The preceding table summarizes important electrical characteristics of various resistor types. There are 5 kinds being compared: carbon composition, carbon film, metal film, wire wound, and chip resistors. Skimming quickly through the visual, one can infer that there is no single resistor that tops the rest in all aspects. There is always a trade-off, consequently making the table a pivotal tool for an electronics hobbyist in making the right choice.

9 characteristics have been bluntly shown, with the last 2 rows describing advantages and disadvantages concluded from those 9 factors. In terms of accuracy and stability, wire wound resistors are the way to go, and not the carbon composition ones which happen to be the worst. Those with stringent budgets may find carbon film resistors a reasonable alternative, at the cost of a significantly high tempco.

Metal film resistors seem to balance everything, with the minor flaw of having a poor surge capacity. From personal experience, I tried drawing a high transient current from a regulator using just metal film resistors (lots and lots in parallel) and they burned easily - D'OH!! An ohmmeter check yielded a completely different readout! Better watch out for that poor surge capacity, eh?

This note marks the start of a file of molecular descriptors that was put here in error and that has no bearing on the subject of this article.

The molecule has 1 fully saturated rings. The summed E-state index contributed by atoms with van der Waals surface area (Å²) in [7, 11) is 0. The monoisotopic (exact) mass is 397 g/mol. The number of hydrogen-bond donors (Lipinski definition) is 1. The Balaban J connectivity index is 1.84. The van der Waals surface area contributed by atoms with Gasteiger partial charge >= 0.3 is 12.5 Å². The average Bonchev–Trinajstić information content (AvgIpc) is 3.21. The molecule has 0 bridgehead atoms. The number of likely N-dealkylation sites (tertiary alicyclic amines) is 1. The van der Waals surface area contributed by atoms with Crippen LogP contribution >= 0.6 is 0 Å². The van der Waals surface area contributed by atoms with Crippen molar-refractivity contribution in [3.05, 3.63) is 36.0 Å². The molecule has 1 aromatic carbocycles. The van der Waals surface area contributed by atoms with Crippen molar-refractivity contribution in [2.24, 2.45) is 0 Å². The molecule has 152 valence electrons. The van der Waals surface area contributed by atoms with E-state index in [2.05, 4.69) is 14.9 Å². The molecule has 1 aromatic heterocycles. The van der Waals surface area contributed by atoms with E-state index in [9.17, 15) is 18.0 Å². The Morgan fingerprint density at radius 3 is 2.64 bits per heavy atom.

By the way, it is worth noting that even though carbon composition resistors are infamous for inaccuracy and instability, they are able to provide a maximum resistance of 100MΩ.

Many resistors have their ups and downs. It is up to the hobbyist to choose which befits his/her unique application.